David Thornburg didn’t choose the title “premier futurist in educational technology”—it was bestowed up him by Paul Saffo. An educational technology visionary for over 25 years, David has been helping educators envision a future where technology is used to further student learning. Melinda Kolk recently had the opportunity to interview Dr. Thornburg to pose questions she’s been formulating since she first heard him speak in the mid 90’s.
My approach to thinking about the future is aided by my belief that more you know about the past, the better able you are to anticipate what may occur the future. As Mark Twain said, “The future may not repeat itself, but it sure rhymes a lot.” Look for the “rhymes” in history—they are there—and use them to prepare for the future.
For example, the movable-type press was popularized in Italy during the late middle ages through the work of Aldus Manutius [Ed: A printer and publisher who created inexpensive books much like our paperbacks.], and literacy came into existence as ordinary people learned how to read. Before this time, few people knew how to read because no one could afford books.
Today’s printing press is the personal computer, and the medium for spreading ideas far and wide is the Internet. When you look at these events through the historical lens, you see that we are experiencing, or have the potential to experience, a new renaissance… a new flowering of creativity and thought.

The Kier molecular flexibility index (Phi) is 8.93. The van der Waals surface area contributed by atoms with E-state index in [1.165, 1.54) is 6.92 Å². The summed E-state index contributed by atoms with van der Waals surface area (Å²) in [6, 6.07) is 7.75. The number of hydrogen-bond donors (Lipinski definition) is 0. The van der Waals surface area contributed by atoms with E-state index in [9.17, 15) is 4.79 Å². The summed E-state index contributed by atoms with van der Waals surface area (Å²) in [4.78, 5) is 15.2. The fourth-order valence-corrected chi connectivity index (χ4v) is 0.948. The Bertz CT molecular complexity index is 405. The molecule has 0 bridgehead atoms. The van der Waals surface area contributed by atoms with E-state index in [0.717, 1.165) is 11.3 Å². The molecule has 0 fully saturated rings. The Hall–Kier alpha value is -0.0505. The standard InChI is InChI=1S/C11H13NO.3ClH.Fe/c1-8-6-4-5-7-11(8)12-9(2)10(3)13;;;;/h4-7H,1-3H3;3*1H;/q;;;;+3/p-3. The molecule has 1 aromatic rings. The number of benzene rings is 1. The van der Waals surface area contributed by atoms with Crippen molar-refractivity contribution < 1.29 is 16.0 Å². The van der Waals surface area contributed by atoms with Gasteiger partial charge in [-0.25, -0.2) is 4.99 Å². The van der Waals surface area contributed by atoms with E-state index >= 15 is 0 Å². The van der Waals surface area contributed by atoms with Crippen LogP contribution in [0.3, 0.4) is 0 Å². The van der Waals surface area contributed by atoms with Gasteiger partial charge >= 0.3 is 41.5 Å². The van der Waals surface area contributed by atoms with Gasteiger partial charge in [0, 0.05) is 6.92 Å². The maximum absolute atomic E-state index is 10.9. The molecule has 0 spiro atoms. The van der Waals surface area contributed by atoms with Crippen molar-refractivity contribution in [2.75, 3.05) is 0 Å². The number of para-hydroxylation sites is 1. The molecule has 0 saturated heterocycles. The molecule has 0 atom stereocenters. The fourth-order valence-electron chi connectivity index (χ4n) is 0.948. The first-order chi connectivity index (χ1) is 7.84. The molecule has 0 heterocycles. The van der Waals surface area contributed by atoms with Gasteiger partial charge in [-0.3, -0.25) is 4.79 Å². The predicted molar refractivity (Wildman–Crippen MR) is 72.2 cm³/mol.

History tells us that technology tools can be used for good or be used to perpetuate ideas and habits that may not be beneficial. We need to look carefully at our tools, and computers use in particular, and ask if each tool is truly advancing the cause of education.
My current focus is on STEM with the understanding that creativity is a foundational element in the exploration of these skills. We need to aggressively address these skills, because the United States is in worse shape than we were in before Sputnik. In 1956, U.S. colleges graduated twice as many people with degrees in physics than were graduated in 2004. If we are to remain in the midst of a technology revolution, we need to cultivate learners who can help us get there.
Because we don’t have a singular Sputnik-like goal driving us, we have lost our focus. We have allowed NCLB, and our misinterpretation of it, to make accountability our primary concern. If the test is all that matters, what reason is there for an educator to teach anything else? As Tom Peters said, “What gets measured gets done.” As a result, we have created a generation of kids who can pass a test, but often have little interest in the fields they are studying. Because the focus in on knowledge and facts, and we don’t require our students to think about big ideas or grapple with complex problems, they are unlikely to remember this content six weeks later.
One of the biggest trends right now is the excitement about netbooks. The OLPC laptops from MIT set a new benchmark for what technology should cost. With low-cost netbooks now available from almost all major manufacturers, there is no reason we can't put small, powerful $299 laptops into the hands of every student. Students can use them to truly accomplish anytime, anywhere learning.
This may be more of a dream than a prediction, but I see us moving toward inquiry-driven project-based learning. A fixed body of content that we stuff into kids' heads and have them regurgitate back is not what's really important. True education is empowering students to learn what they need to learn in order to solve the problems they think need to be solved.
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